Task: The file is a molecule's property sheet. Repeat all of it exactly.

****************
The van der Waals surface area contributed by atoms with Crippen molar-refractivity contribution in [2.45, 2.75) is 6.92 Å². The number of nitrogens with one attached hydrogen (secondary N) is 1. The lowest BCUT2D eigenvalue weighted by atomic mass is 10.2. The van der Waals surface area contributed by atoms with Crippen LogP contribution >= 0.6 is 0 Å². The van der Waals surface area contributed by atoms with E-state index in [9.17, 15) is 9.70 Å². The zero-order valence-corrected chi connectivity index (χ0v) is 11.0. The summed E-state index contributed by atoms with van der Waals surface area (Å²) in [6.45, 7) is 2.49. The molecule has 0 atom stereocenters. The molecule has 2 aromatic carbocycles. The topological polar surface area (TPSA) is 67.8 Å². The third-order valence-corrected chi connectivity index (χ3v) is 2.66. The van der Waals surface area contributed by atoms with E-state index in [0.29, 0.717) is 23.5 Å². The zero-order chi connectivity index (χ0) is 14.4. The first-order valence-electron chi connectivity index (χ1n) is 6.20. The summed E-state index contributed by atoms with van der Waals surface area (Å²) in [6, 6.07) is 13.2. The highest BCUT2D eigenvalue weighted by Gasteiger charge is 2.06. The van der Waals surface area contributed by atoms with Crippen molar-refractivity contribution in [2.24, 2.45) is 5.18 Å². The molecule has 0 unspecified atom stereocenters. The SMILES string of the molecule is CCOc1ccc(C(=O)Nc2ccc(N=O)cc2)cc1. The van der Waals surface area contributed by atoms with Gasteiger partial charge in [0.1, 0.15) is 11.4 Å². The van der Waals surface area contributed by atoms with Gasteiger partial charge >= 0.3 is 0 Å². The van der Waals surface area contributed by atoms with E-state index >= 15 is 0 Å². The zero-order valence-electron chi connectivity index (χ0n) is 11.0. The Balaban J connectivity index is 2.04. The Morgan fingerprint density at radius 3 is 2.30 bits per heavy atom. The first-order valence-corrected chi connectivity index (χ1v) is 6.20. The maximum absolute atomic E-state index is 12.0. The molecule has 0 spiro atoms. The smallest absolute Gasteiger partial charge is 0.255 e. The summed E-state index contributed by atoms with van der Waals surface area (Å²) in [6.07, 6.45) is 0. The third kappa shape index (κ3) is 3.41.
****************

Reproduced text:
The van der Waals surface area contributed by atoms with Crippen molar-refractivity contribution in [2.45, 2.75) is 6.92 Å². The number of nitrogens with one attached hydrogen (secondary N) is 1. The lowest BCUT2D eigenvalue weighted by atomic mass is 10.2. The van der Waals surface area contributed by atoms with Crippen LogP contribution >= 0.6 is 0 Å². The van der Waals surface area contributed by atoms with E-state index in [9.17, 15) is 9.70 Å². The zero-order valence-corrected chi connectivity index (χ0v) is 11.0. The summed E-state index contributed by atoms with van der Waals surface area (Å²) in [6.45, 7) is 2.49. The molecule has 0 atom stereocenters. The molecule has 2 aromatic carbocycles. The topological polar surface area (TPSA) is 67.8 Å². The third-order valence-corrected chi connectivity index (χ3v) is 2.66. The van der Waals surface area contributed by atoms with E-state index in [0.29, 0.717) is 23.5 Å². The zero-order chi connectivity index (χ0) is 14.4. The first-order valence-electron chi connectivity index (χ1n) is 6.20. The summed E-state index contributed by atoms with van der Waals surface area (Å²) in [6, 6.07) is 13.2. The highest BCUT2D eigenvalue weighted by Gasteiger charge is 2.06. The van der Waals surface area contributed by atoms with Crippen molar-refractivity contribution in [2.24, 2.45) is 5.18 Å². The molecule has 0 unspecified atom stereocenters. The SMILES string of the molecule is CCOc1ccc(C(=O)Nc2ccc(N=O)cc2)cc1. The van der Waals surface area contributed by atoms with Gasteiger partial charge in [0.1, 0.15) is 11.4 Å². The van der Waals surface area contributed by atoms with Gasteiger partial charge >= 0.3 is 0 Å². The van der Waals surface area contributed by atoms with E-state index >= 15 is 0 Å². The zero-order valence-electron chi connectivity index (χ0n) is 11.0. The Balaban J connectivity index is 2.04. The Morgan fingerprint density at radius 3 is 2.30 bits per heavy atom. The first-order valence-corrected chi connectivity index (χ1v) is 6.20. The maximum absolute atomic E-state index is 12.0. The molecule has 0 spiro atoms. The smallest absolute Gasteiger partial charge is 0.255 e. The summed E-state index contributed by atoms with van der Waals surface area (Å²) in [6.07, 6.45) is 0. The third kappa shape index (κ3) is 3.41.